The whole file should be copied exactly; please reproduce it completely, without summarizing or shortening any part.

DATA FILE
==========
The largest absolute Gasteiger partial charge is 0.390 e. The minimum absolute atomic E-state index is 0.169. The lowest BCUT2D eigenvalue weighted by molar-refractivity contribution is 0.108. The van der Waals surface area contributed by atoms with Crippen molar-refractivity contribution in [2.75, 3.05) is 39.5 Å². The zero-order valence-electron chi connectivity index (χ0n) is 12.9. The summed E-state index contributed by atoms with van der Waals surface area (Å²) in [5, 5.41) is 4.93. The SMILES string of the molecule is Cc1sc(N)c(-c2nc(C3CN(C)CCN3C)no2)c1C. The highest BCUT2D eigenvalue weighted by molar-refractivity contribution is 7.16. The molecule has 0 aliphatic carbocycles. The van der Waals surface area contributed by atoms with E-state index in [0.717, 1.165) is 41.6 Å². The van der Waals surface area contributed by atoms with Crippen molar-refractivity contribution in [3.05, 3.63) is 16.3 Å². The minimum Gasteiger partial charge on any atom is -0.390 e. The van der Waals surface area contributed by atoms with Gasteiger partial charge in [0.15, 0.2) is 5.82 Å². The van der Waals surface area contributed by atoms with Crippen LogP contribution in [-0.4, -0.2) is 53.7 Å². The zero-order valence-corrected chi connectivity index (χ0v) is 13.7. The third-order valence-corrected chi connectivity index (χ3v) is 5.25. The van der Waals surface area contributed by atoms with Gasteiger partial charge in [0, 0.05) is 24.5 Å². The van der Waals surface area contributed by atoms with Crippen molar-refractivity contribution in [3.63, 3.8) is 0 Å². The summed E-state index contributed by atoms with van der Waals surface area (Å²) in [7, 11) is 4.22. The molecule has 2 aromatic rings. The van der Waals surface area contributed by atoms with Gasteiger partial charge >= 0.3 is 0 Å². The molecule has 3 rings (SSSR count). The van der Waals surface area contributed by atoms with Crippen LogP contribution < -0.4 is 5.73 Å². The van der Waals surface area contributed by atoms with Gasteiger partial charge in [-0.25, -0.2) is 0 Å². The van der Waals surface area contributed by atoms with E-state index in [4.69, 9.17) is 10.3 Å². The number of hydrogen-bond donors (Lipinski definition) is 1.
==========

The largest absolute Gasteiger partial charge is 0.390 e. The minimum absolute atomic E-state index is 0.169. The lowest BCUT2D eigenvalue weighted by molar-refractivity contribution is 0.108. The van der Waals surface area contributed by atoms with Crippen molar-refractivity contribution in [2.75, 3.05) is 39.5 Å². The zero-order valence-electron chi connectivity index (χ0n) is 12.9. The summed E-state index contributed by atoms with van der Waals surface area (Å²) in [5, 5.41) is 4.93. The SMILES string of the molecule is Cc1sc(N)c(-c2nc(C3CN(C)CCN3C)no2)c1C. The highest BCUT2D eigenvalue weighted by molar-refractivity contribution is 7.16. The molecule has 0 aliphatic carbocycles. The van der Waals surface area contributed by atoms with E-state index in [0.717, 1.165) is 41.6 Å². The van der Waals surface area contributed by atoms with Crippen molar-refractivity contribution in [3.05, 3.63) is 16.3 Å². The minimum Gasteiger partial charge on any atom is -0.390 e. The van der Waals surface area contributed by atoms with Gasteiger partial charge in [0.15, 0.2) is 5.82 Å². The van der Waals surface area contributed by atoms with Crippen LogP contribution in [-0.4, -0.2) is 53.7 Å². The zero-order valence-corrected chi connectivity index (χ0v) is 13.7. The third-order valence-corrected chi connectivity index (χ3v) is 5.25. The van der Waals surface area contributed by atoms with Gasteiger partial charge in [0, 0.05) is 24.5 Å². The van der Waals surface area contributed by atoms with Crippen molar-refractivity contribution in [3.63, 3.8) is 0 Å². The summed E-state index contributed by atoms with van der Waals surface area (Å²) in [7, 11) is 4.22. The molecule has 2 aromatic rings. The van der Waals surface area contributed by atoms with Gasteiger partial charge >= 0.3 is 0 Å². The molecule has 3 rings (SSSR count). The van der Waals surface area contributed by atoms with Crippen LogP contribution < -0.4 is 5.73 Å². The van der Waals surface area contributed by atoms with Gasteiger partial charge in [-0.25, -0.2) is 0 Å². The van der Waals surface area contributed by atoms with E-state index in [4.69, 9.17) is 10.3 Å². The number of hydrogen-bond donors (Lipinski definition) is 1.